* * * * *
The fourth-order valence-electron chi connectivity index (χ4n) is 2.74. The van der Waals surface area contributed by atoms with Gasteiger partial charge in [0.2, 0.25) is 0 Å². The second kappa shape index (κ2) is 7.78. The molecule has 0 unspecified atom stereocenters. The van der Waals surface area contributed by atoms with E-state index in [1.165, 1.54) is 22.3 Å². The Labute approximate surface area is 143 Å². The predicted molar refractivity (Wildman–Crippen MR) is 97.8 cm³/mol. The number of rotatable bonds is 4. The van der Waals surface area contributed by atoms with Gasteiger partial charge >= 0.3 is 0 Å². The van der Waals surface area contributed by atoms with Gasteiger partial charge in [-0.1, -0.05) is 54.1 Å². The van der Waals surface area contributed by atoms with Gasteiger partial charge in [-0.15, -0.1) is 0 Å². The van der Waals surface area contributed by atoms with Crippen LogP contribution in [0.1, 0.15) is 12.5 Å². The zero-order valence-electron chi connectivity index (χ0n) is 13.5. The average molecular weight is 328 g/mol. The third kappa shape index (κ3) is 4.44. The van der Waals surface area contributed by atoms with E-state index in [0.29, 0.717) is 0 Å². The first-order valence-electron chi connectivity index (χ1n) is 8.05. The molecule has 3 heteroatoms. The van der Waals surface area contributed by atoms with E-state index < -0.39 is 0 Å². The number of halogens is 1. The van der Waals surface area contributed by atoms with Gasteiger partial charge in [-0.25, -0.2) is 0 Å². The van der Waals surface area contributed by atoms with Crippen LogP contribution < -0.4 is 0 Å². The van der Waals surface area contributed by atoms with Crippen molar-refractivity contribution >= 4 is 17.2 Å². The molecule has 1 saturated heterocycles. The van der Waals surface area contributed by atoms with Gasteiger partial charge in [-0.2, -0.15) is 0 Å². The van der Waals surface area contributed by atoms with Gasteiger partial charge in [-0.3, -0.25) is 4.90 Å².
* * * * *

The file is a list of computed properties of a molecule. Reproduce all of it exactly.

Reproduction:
The fourth-order valence-electron chi connectivity index (χ4n) is 2.74. The van der Waals surface area contributed by atoms with Gasteiger partial charge in [0.2, 0.25) is 0 Å². The second kappa shape index (κ2) is 7.78. The molecule has 0 unspecified atom stereocenters. The van der Waals surface area contributed by atoms with E-state index in [1.165, 1.54) is 22.3 Å². The Labute approximate surface area is 143 Å². The predicted molar refractivity (Wildman–Crippen MR) is 97.8 cm³/mol. The number of rotatable bonds is 4. The van der Waals surface area contributed by atoms with Gasteiger partial charge >= 0.3 is 0 Å². The van der Waals surface area contributed by atoms with Gasteiger partial charge in [-0.1, -0.05) is 54.1 Å². The van der Waals surface area contributed by atoms with Gasteiger partial charge in [-0.15, -0.1) is 0 Å². The van der Waals surface area contributed by atoms with Crippen LogP contribution in [0.1, 0.15) is 12.5 Å². The zero-order valence-electron chi connectivity index (χ0n) is 13.5. The average molecular weight is 328 g/mol. The third kappa shape index (κ3) is 4.44. The van der Waals surface area contributed by atoms with E-state index in [0.29, 0.717) is 0 Å². The first-order valence-electron chi connectivity index (χ1n) is 8.05. The molecule has 3 heteroatoms. The van der Waals surface area contributed by atoms with E-state index < -0.39 is 0 Å². The number of halogens is 1. The van der Waals surface area contributed by atoms with Gasteiger partial charge in [-0.25, -0.2) is 0 Å². The van der Waals surface area contributed by atoms with Crippen LogP contribution < -0.4 is 0 Å². The van der Waals surface area contributed by atoms with Crippen molar-refractivity contribution >= 4 is 17.2 Å². The molecule has 1 saturated heterocycles. The van der Waals surface area contributed by atoms with Gasteiger partial charge in [-0.2, -0.15) is 0 Å². The van der Waals surface area contributed by atoms with Gasteiger partial charge in [-0.3, -0.25) is 4.90 Å².